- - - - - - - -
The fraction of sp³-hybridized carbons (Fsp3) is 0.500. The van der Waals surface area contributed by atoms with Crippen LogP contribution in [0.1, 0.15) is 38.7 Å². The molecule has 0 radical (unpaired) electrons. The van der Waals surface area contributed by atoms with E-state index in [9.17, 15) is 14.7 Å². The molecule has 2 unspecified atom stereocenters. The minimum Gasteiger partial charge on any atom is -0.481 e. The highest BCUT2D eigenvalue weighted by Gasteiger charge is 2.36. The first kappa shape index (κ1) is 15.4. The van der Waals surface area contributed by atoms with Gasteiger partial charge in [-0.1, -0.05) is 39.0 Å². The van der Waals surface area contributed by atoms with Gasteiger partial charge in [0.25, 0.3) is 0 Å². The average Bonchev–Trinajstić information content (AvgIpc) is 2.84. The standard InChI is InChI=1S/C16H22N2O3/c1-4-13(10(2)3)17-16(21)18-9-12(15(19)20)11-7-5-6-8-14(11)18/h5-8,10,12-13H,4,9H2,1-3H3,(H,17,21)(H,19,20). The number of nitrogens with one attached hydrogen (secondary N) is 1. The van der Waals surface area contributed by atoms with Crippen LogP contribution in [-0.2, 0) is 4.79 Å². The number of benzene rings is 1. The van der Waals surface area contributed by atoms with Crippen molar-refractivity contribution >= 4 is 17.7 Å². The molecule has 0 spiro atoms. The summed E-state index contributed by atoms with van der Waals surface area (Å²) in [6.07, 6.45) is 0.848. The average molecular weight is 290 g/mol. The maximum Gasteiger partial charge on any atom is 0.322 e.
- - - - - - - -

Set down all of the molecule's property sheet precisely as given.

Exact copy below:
The fraction of sp³-hybridized carbons (Fsp3) is 0.500. The van der Waals surface area contributed by atoms with Crippen LogP contribution in [0.1, 0.15) is 38.7 Å². The molecule has 0 radical (unpaired) electrons. The van der Waals surface area contributed by atoms with E-state index in [9.17, 15) is 14.7 Å². The molecule has 2 unspecified atom stereocenters. The minimum Gasteiger partial charge on any atom is -0.481 e. The highest BCUT2D eigenvalue weighted by Gasteiger charge is 2.36. The first kappa shape index (κ1) is 15.4. The van der Waals surface area contributed by atoms with Gasteiger partial charge in [-0.1, -0.05) is 39.0 Å². The van der Waals surface area contributed by atoms with Gasteiger partial charge in [0.25, 0.3) is 0 Å². The average Bonchev–Trinajstić information content (AvgIpc) is 2.84. The standard InChI is InChI=1S/C16H22N2O3/c1-4-13(10(2)3)17-16(21)18-9-12(15(19)20)11-7-5-6-8-14(11)18/h5-8,10,12-13H,4,9H2,1-3H3,(H,17,21)(H,19,20). The number of nitrogens with one attached hydrogen (secondary N) is 1. The van der Waals surface area contributed by atoms with Crippen LogP contribution in [-0.2, 0) is 4.79 Å². The number of benzene rings is 1. The van der Waals surface area contributed by atoms with Crippen molar-refractivity contribution >= 4 is 17.7 Å². The molecule has 0 spiro atoms. The summed E-state index contributed by atoms with van der Waals surface area (Å²) in [6.07, 6.45) is 0.848. The average molecular weight is 290 g/mol. The maximum Gasteiger partial charge on any atom is 0.322 e.